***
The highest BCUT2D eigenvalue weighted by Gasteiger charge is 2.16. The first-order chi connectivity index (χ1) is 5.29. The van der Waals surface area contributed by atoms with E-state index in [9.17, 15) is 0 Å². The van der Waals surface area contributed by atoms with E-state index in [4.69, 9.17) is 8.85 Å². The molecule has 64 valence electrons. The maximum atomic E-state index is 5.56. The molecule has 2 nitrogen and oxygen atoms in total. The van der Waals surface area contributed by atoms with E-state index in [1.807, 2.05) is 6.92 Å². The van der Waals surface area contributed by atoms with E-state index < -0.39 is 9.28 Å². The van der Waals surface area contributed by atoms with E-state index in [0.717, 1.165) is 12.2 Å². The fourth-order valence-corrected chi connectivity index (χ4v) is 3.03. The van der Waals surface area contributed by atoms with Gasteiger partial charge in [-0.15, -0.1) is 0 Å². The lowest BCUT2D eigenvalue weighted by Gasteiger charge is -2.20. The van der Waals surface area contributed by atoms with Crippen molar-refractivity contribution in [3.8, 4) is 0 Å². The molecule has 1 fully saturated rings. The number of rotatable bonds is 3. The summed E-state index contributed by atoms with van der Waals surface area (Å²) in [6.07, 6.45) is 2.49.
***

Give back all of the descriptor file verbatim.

The highest BCUT2D eigenvalue weighted by Gasteiger charge is 2.16. The first-order chi connectivity index (χ1) is 5.29. The van der Waals surface area contributed by atoms with E-state index in [9.17, 15) is 0 Å². The van der Waals surface area contributed by atoms with E-state index in [4.69, 9.17) is 8.85 Å². The molecule has 64 valence electrons. The maximum atomic E-state index is 5.56. The molecule has 2 nitrogen and oxygen atoms in total. The van der Waals surface area contributed by atoms with E-state index in [1.807, 2.05) is 6.92 Å². The van der Waals surface area contributed by atoms with E-state index < -0.39 is 9.28 Å². The van der Waals surface area contributed by atoms with E-state index in [0.717, 1.165) is 12.2 Å². The fourth-order valence-corrected chi connectivity index (χ4v) is 3.03. The van der Waals surface area contributed by atoms with Gasteiger partial charge in [-0.15, -0.1) is 0 Å². The lowest BCUT2D eigenvalue weighted by Gasteiger charge is -2.20. The van der Waals surface area contributed by atoms with Crippen molar-refractivity contribution in [3.8, 4) is 0 Å². The molecule has 1 fully saturated rings. The number of rotatable bonds is 3. The summed E-state index contributed by atoms with van der Waals surface area (Å²) in [6.07, 6.45) is 2.49.